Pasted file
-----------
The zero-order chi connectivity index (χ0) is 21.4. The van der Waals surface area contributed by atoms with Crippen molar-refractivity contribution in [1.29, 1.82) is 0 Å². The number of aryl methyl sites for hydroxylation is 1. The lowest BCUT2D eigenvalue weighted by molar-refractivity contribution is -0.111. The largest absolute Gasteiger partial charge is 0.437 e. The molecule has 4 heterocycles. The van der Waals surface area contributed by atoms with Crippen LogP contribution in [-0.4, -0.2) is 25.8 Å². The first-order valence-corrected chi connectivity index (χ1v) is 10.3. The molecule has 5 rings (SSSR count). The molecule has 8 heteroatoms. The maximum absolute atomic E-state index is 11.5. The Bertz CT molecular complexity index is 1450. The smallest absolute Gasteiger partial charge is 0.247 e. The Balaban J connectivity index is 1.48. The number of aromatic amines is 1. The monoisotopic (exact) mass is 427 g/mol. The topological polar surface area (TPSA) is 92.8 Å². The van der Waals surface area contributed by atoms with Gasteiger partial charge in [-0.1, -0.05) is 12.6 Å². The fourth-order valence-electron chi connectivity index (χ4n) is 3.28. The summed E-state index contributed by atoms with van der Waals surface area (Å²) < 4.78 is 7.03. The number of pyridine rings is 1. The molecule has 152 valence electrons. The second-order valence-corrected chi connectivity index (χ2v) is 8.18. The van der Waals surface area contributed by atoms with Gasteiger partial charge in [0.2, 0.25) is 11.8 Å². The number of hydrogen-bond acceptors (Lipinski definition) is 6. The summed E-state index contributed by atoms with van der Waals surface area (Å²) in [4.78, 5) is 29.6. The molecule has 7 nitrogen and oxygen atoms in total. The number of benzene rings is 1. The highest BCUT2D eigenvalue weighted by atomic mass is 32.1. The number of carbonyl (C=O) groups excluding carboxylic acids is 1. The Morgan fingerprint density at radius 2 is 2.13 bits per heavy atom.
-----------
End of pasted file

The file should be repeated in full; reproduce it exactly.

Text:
The zero-order chi connectivity index (χ0) is 21.4. The van der Waals surface area contributed by atoms with Crippen molar-refractivity contribution in [1.29, 1.82) is 0 Å². The number of aryl methyl sites for hydroxylation is 1. The lowest BCUT2D eigenvalue weighted by molar-refractivity contribution is -0.111. The largest absolute Gasteiger partial charge is 0.437 e. The molecule has 4 heterocycles. The van der Waals surface area contributed by atoms with Crippen LogP contribution in [-0.4, -0.2) is 25.8 Å². The first-order valence-corrected chi connectivity index (χ1v) is 10.3. The molecule has 5 rings (SSSR count). The molecule has 8 heteroatoms. The maximum absolute atomic E-state index is 11.5. The Bertz CT molecular complexity index is 1450. The smallest absolute Gasteiger partial charge is 0.247 e. The Balaban J connectivity index is 1.48. The number of aromatic amines is 1. The monoisotopic (exact) mass is 427 g/mol. The topological polar surface area (TPSA) is 92.8 Å². The van der Waals surface area contributed by atoms with Gasteiger partial charge in [-0.1, -0.05) is 12.6 Å². The fourth-order valence-electron chi connectivity index (χ4n) is 3.28. The summed E-state index contributed by atoms with van der Waals surface area (Å²) < 4.78 is 7.03. The number of pyridine rings is 1. The molecule has 152 valence electrons. The second-order valence-corrected chi connectivity index (χ2v) is 8.18. The van der Waals surface area contributed by atoms with Gasteiger partial charge in [0.2, 0.25) is 11.8 Å². The number of hydrogen-bond acceptors (Lipinski definition) is 6. The summed E-state index contributed by atoms with van der Waals surface area (Å²) in [4.78, 5) is 29.6. The molecule has 7 nitrogen and oxygen atoms in total. The number of benzene rings is 1. The highest BCUT2D eigenvalue weighted by atomic mass is 32.1. The number of carbonyl (C=O) groups excluding carboxylic acids is 1. The Morgan fingerprint density at radius 2 is 2.13 bits per heavy atom.